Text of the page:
Grant for private, secure, electronic medical records search system

A Boston consortium has been awarded one of two national grants to form a CDC Center of Excellence in Public Health Informatics.

The $4.5 million award will allow researchers from the Department of Ambulatory Care and Prevention (of Harvard Medical School and Harvard Pilgrim Health Care), the Children's Hospital Informatics Program at the Harvard-MIT Division of Health Sciences Technology (of Children's Hospital Boston), the Massachusetts Department of Public Health, and Harvard Vanguard Medical Associates and other Massachusetts health care organizations to build a private, secure, electronic medical records search system that gives public health officials real-time illness data.

This information will allow health officials to develop highly effective health strategies and more accurately pinpoint responses and resources.

"The idea is to build a model system that can be adopted by health systems across the country," says grant principal investigator Richard Platt, professor and chair of the Harvard Medical School and Harvard Pilgrim Health Care Department of Ambulatory Care and Prevention. "It's vital that we find ways to improve communication between the public, clinicians, and public health personnel to more quickly recognize actual and potential problems that require coordinated action. "

Co-principal investigator Kenneth Mandl, attending physician in Children's Department of Emergency Medicine, assistant professor of pediatrics at Harvard Medical School, and affiliated faculty at the Harvard-MIT Division of Health Sciences Technology, says "the software solutions and systems that we create will be something that can be widely disseminated, readily adopted, and open to all."

"The consortium will build a confidential and secure system that will initially focus on asthma, influenza immunization in at-risk populations, and sexually transmitted diseases," says Dr. Al DeMaria, Chief Medical Officer at the Massachusetts Department of Public Health. "These are significant health concerns in Massachusetts that require dynamic and coordinated public health efforts."

"Harvard Vanguard Medical Associates is proud of its state-of-the-art electronic medical records system, and that it provides a distinctive foundation for this work," says Richard Marshall, MD, chief medical officer, Harvard Vanguard. "We look forward to working with these teams to advance the care of our patients and the care of individuals throughout Massachusetts."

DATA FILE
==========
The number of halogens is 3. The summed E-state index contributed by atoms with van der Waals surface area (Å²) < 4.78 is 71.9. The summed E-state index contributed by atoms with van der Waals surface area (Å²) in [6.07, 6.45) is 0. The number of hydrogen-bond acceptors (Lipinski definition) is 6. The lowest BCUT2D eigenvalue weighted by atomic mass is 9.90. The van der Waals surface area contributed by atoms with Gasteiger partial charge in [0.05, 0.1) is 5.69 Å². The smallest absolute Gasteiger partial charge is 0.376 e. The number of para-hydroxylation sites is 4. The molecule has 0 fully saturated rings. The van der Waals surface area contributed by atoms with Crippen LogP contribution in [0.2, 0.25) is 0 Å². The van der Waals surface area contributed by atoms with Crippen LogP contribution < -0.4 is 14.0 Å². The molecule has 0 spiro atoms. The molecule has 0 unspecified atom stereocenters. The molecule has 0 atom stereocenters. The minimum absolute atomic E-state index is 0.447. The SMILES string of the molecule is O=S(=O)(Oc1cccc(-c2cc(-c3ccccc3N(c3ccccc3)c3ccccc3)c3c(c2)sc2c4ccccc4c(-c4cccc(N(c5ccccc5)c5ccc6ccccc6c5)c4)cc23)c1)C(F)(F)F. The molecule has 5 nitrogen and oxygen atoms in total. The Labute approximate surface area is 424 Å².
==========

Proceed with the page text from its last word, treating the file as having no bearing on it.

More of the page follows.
For the past few years, many of the investigators on this new grant have also worked to build a model syndromic surveillance systems of medical records so health officials can more rapidly identify a possible biological terrorist attack. These systems are already in practice, but also in a continual state of refinement. The CDC grant will allow these investigators to extend their work to new conditions, and to focus on longstanding problems that can now be addressed by using electronic medical records, which will become more widely used during the next few years.

The center will initially focus on two projects, one dealing with clinician-public health interactions, which will be led by Platt. Platt and his team will create medical record software to allow secure communication between doctors and public health officials. Initially, they will focus on asthma and sexually transmitted diseases, but will eventually address other conditions of interest to public health officials.

The other branch of the project will work to advance patient-controlled health records and will be led by Mandl. He and his colleagues will test these electronic records as a three-way communication tool among patients, clinicians and public health officials. Although it will eventually apply to a range of health conditions, the initial focus will be on improving influenza immunization rates in high-risk populations. There will be a link with a state immunization registry as part of this effort.

The grant is part of the CDC's Health Protection Research Initiative and will help grow the science base for the National Center for Public Health Informatics. The Initiative is designed to promote and protect the health of Americans by funding research that could produce science-based recommendations that could be adopted by health departments, health care professionals, employers and policy makers.

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